GARCIA-NAVARRO: The description in your YouTube channel says you try to address your role as a transgender individual through your music. How did your grandmother help you through your transition?

CHISTOPHERSON: She just didn't really mind. You know, she didn't have any questions, so it was just really easy. I just - I remember I walked into her house one day after I had cut all my hair off, and I just remember her saying, wow, sweeter. You look great. You know, and then that was it. I mean, I never heard anything more from it.

GARCIA-NAVARRO: Were you a musical performer before your transition?

CHISTOPHERSON: I was, yeah. But I didn't really record anything before that because I just - I wasn't really happy with the way I sounded or, you know, myself. I didn't, like, consciously know, like, why I wasn't pursuing music as much until I did. Then, it was just like this huge light bulb - like, oh, yeah - OK. This is good. This works.

(SOUNDBITE OF SONG, "THE NEIGHBORHOOD")

CHISTOPHERSON: (Singing) We used to have some fun. We would walk the neighborhood. I tell you which yard I like best. You'd say that one looks pretty good. We used to bike around.

GARCIA-NAVARRO: Do you prefer your voice now - the way it sounds? And it's a better instrument for the kind of sound you want to make?

CHISTOPHERSON: Yeah, absolutely. I feel like the songs I was writing before my voice changed - they were kind of for my voice now. I didn't know that. And so I don't know - the music - it just didn't really fit me before. And all of a sudden, after my voice had changed, all these songs that I had written before started just making way more sense. And they started sounding just like - I don't know - like they were supposed to the whole time.

GARCIA-NAVARRO: Because music isn't just about the instrument of your voice. It's about the internal voice that you have about who you are.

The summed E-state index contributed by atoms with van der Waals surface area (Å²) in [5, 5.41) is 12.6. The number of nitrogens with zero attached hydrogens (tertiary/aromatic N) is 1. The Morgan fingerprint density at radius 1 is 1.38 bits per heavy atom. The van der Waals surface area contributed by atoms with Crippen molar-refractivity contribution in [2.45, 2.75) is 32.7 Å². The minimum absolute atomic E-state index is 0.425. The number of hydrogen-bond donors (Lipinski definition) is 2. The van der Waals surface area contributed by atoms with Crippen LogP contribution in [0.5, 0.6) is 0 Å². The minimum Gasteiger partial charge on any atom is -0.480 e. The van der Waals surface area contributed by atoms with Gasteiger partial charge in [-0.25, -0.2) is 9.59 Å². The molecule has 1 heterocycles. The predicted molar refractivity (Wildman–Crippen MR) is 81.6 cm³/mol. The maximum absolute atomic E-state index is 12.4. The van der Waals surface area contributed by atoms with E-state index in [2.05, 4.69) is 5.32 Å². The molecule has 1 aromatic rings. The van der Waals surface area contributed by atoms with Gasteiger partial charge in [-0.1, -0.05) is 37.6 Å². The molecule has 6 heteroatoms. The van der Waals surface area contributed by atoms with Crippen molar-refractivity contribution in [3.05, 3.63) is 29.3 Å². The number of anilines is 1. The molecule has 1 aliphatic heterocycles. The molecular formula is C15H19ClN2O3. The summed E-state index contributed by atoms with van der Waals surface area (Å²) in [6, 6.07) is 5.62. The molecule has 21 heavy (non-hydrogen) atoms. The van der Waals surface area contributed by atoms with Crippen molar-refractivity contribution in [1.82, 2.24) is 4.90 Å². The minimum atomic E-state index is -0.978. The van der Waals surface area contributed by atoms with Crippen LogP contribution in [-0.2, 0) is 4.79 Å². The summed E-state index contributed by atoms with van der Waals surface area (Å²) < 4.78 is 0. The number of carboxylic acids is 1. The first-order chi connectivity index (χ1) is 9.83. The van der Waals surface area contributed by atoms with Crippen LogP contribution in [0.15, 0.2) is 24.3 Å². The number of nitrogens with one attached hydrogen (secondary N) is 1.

CHISTOPHERSON: Yeah, I think so. And that's just something I realized on the whole journey, you know? A lot of these things I realize I didn't really know were coming, or I didn't know, you know, beforehand. I don't know - it's just windows opening.

GARCIA-NAVARRO: How long has it been?

CHISTOPHERSON: It's been about 11 months.

GARCIA-NAVARRO: Wow.

CHISTOPHERSON: Yeah, pretty new - pretty new. But still waiting on a mustache (laughter).

(SOUNDBITE OF SONG, "THE NEIGHBORHOOD")

CHISTOPHERSON: (Singing) I hope you'd smell the roses. The best I got is from when you and I - we used to have some fun.

GARCIA-NAVARRO: May I ask - is your grandmother still alive?

CHISTOPHERSON: She's not. She passed away last year. And I had brought my guitar to the hospital room when some of my family members told me that she was there and not doing so well. And I thought maybe I could get there and play her some music because she always - she always like that. I showed up to the hospital room. She was there, and she was still breathing. And I told her, hey, Grandma, I'm here. She heard my voice, and she nodded. And that was it. She took her last breath. And so I don't know. I felt good about it because, you know, I got to say I was there, you know. So I feel like she knew I was there, and then she could kind of go on. So I had my guitar, and I was just kind of playing. I started playing that, like, chord progressions - it's just really four chords, and I just went home with that, and I wrote that song.

(SOUNDBITE OF SONG, "MARY ALEE")

CHISTOPHERSON: (Singing) As a kid, she would ask me - what do I want to do? I want to ride the city bus all around town with you. She grab a couple dollars. And away we went.

GARCIA-NAVARRO: Quinn Christopherson, singer-songwriter from Anchorage, Alaska. He has three new song videos on YouTube. Thank you so very much.

CHISTOPHERSON: Thank you. I appreciate it.

(SOUNDBITE OF SONG, "MARY ALEE")

CHISTOPHERSON: (Singing) My grandma was a saint. She ain't never been a quitter. Never nothing to complain. Boy, I'm surely gonna miss her. Transcript provided by NPR, Copyright NPR.